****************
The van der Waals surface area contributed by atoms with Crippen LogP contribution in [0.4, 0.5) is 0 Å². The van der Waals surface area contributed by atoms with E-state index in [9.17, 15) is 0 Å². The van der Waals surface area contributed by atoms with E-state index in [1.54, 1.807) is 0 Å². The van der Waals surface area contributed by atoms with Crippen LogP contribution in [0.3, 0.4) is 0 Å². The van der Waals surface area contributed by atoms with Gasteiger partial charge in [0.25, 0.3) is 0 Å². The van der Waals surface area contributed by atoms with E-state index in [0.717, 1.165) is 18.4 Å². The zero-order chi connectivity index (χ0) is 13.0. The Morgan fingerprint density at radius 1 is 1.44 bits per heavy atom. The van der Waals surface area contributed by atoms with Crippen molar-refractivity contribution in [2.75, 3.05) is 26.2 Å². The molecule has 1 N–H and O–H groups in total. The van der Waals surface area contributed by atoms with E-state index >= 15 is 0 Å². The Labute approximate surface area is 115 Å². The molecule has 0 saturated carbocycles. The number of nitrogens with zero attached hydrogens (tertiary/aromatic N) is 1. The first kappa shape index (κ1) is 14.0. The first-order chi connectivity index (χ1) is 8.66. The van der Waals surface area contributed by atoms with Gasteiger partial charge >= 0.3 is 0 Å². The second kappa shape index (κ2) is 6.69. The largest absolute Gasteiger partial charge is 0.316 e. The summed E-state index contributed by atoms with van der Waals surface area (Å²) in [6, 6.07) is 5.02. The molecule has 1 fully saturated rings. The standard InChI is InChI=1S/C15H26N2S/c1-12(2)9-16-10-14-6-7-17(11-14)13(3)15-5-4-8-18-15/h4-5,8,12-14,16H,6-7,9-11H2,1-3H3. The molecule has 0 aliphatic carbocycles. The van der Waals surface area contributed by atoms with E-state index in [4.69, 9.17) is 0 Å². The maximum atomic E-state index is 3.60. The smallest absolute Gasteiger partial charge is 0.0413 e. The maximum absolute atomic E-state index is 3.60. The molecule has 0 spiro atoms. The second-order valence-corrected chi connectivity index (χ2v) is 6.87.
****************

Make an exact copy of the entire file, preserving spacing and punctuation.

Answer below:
The van der Waals surface area contributed by atoms with Crippen LogP contribution in [0.4, 0.5) is 0 Å². The van der Waals surface area contributed by atoms with E-state index in [9.17, 15) is 0 Å². The van der Waals surface area contributed by atoms with E-state index in [1.54, 1.807) is 0 Å². The van der Waals surface area contributed by atoms with Crippen LogP contribution in [0.3, 0.4) is 0 Å². The van der Waals surface area contributed by atoms with Gasteiger partial charge in [0.25, 0.3) is 0 Å². The van der Waals surface area contributed by atoms with E-state index in [0.717, 1.165) is 18.4 Å². The zero-order chi connectivity index (χ0) is 13.0. The Morgan fingerprint density at radius 1 is 1.44 bits per heavy atom. The van der Waals surface area contributed by atoms with Crippen molar-refractivity contribution in [2.75, 3.05) is 26.2 Å². The molecule has 1 N–H and O–H groups in total. The van der Waals surface area contributed by atoms with E-state index >= 15 is 0 Å². The Labute approximate surface area is 115 Å². The molecule has 0 saturated carbocycles. The number of nitrogens with zero attached hydrogens (tertiary/aromatic N) is 1. The first kappa shape index (κ1) is 14.0. The first-order chi connectivity index (χ1) is 8.66. The van der Waals surface area contributed by atoms with Gasteiger partial charge >= 0.3 is 0 Å². The second kappa shape index (κ2) is 6.69. The largest absolute Gasteiger partial charge is 0.316 e. The summed E-state index contributed by atoms with van der Waals surface area (Å²) in [6, 6.07) is 5.02. The molecule has 1 fully saturated rings. The standard InChI is InChI=1S/C15H26N2S/c1-12(2)9-16-10-14-6-7-17(11-14)13(3)15-5-4-8-18-15/h4-5,8,12-14,16H,6-7,9-11H2,1-3H3. The molecule has 0 aliphatic carbocycles. The van der Waals surface area contributed by atoms with E-state index in [4.69, 9.17) is 0 Å². The maximum atomic E-state index is 3.60. The smallest absolute Gasteiger partial charge is 0.0413 e. The maximum absolute atomic E-state index is 3.60. The molecule has 0 spiro atoms. The second-order valence-corrected chi connectivity index (χ2v) is 6.87.